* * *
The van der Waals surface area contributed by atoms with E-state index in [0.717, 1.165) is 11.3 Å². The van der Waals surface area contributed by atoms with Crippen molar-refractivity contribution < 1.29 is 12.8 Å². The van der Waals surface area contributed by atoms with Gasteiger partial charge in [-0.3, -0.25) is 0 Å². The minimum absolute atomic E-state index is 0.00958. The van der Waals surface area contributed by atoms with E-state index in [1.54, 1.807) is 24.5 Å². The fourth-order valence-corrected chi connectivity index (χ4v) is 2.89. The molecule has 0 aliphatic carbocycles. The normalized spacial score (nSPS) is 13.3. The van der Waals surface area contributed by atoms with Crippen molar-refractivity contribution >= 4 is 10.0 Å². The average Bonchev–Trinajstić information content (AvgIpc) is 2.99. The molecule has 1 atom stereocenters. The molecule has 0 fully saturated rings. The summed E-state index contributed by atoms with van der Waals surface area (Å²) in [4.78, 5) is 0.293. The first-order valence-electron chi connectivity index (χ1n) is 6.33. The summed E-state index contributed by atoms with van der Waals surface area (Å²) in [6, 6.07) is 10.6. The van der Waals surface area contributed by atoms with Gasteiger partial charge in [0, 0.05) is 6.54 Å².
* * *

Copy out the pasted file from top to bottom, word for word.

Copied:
The van der Waals surface area contributed by atoms with E-state index in [0.717, 1.165) is 11.3 Å². The van der Waals surface area contributed by atoms with Crippen molar-refractivity contribution < 1.29 is 12.8 Å². The van der Waals surface area contributed by atoms with Gasteiger partial charge in [-0.3, -0.25) is 0 Å². The minimum absolute atomic E-state index is 0.00958. The van der Waals surface area contributed by atoms with E-state index in [1.54, 1.807) is 24.5 Å². The fourth-order valence-corrected chi connectivity index (χ4v) is 2.89. The molecule has 0 aliphatic carbocycles. The normalized spacial score (nSPS) is 13.3. The van der Waals surface area contributed by atoms with Crippen molar-refractivity contribution >= 4 is 10.0 Å². The average Bonchev–Trinajstić information content (AvgIpc) is 2.99. The molecule has 1 atom stereocenters. The molecule has 0 fully saturated rings. The summed E-state index contributed by atoms with van der Waals surface area (Å²) in [4.78, 5) is 0.293. The first-order valence-electron chi connectivity index (χ1n) is 6.33. The summed E-state index contributed by atoms with van der Waals surface area (Å²) in [6, 6.07) is 10.6. The van der Waals surface area contributed by atoms with Gasteiger partial charge in [0, 0.05) is 6.54 Å².